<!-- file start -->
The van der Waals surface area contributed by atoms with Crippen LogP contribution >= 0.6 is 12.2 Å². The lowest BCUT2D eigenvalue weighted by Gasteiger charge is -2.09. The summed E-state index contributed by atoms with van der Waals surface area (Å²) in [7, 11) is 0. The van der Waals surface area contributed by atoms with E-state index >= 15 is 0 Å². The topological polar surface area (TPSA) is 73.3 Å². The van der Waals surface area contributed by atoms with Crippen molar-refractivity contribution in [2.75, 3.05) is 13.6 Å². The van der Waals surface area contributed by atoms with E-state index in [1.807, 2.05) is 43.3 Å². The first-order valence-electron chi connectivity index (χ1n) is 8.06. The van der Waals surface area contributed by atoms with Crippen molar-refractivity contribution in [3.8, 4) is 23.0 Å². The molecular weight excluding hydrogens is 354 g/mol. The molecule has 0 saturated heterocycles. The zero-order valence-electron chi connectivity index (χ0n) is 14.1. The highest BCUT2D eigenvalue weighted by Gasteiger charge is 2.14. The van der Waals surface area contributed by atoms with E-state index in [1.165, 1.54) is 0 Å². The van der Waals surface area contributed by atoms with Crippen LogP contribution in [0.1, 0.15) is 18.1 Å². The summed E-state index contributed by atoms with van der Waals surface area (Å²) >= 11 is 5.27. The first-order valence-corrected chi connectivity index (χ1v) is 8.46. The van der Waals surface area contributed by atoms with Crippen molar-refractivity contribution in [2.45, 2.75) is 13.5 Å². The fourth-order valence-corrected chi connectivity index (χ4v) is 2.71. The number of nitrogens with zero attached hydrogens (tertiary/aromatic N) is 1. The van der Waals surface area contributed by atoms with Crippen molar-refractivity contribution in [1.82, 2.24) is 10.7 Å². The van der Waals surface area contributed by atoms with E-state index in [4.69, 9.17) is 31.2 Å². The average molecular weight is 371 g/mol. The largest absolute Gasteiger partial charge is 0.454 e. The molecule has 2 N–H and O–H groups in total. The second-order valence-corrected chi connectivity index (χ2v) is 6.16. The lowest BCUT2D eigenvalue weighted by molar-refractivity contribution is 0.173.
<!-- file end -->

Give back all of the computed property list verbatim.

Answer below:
The van der Waals surface area contributed by atoms with Crippen LogP contribution >= 0.6 is 12.2 Å². The lowest BCUT2D eigenvalue weighted by Gasteiger charge is -2.09. The summed E-state index contributed by atoms with van der Waals surface area (Å²) in [7, 11) is 0. The van der Waals surface area contributed by atoms with E-state index >= 15 is 0 Å². The topological polar surface area (TPSA) is 73.3 Å². The van der Waals surface area contributed by atoms with Crippen molar-refractivity contribution in [2.75, 3.05) is 13.6 Å². The van der Waals surface area contributed by atoms with E-state index in [1.807, 2.05) is 43.3 Å². The first-order valence-electron chi connectivity index (χ1n) is 8.06. The van der Waals surface area contributed by atoms with Crippen molar-refractivity contribution in [3.8, 4) is 23.0 Å². The molecular weight excluding hydrogens is 354 g/mol. The molecule has 0 saturated heterocycles. The zero-order valence-electron chi connectivity index (χ0n) is 14.1. The highest BCUT2D eigenvalue weighted by Gasteiger charge is 2.14. The van der Waals surface area contributed by atoms with E-state index in [1.165, 1.54) is 0 Å². The van der Waals surface area contributed by atoms with Crippen LogP contribution in [0.1, 0.15) is 18.1 Å². The summed E-state index contributed by atoms with van der Waals surface area (Å²) >= 11 is 5.27. The first-order valence-corrected chi connectivity index (χ1v) is 8.46. The van der Waals surface area contributed by atoms with Crippen molar-refractivity contribution in [2.45, 2.75) is 13.5 Å². The fourth-order valence-corrected chi connectivity index (χ4v) is 2.71. The number of nitrogens with zero attached hydrogens (tertiary/aromatic N) is 1. The van der Waals surface area contributed by atoms with Crippen molar-refractivity contribution in [1.82, 2.24) is 10.7 Å². The van der Waals surface area contributed by atoms with E-state index in [4.69, 9.17) is 31.2 Å². The average molecular weight is 371 g/mol. The largest absolute Gasteiger partial charge is 0.454 e. The molecule has 2 N–H and O–H groups in total. The second-order valence-corrected chi connectivity index (χ2v) is 6.16. The lowest BCUT2D eigenvalue weighted by molar-refractivity contribution is 0.173.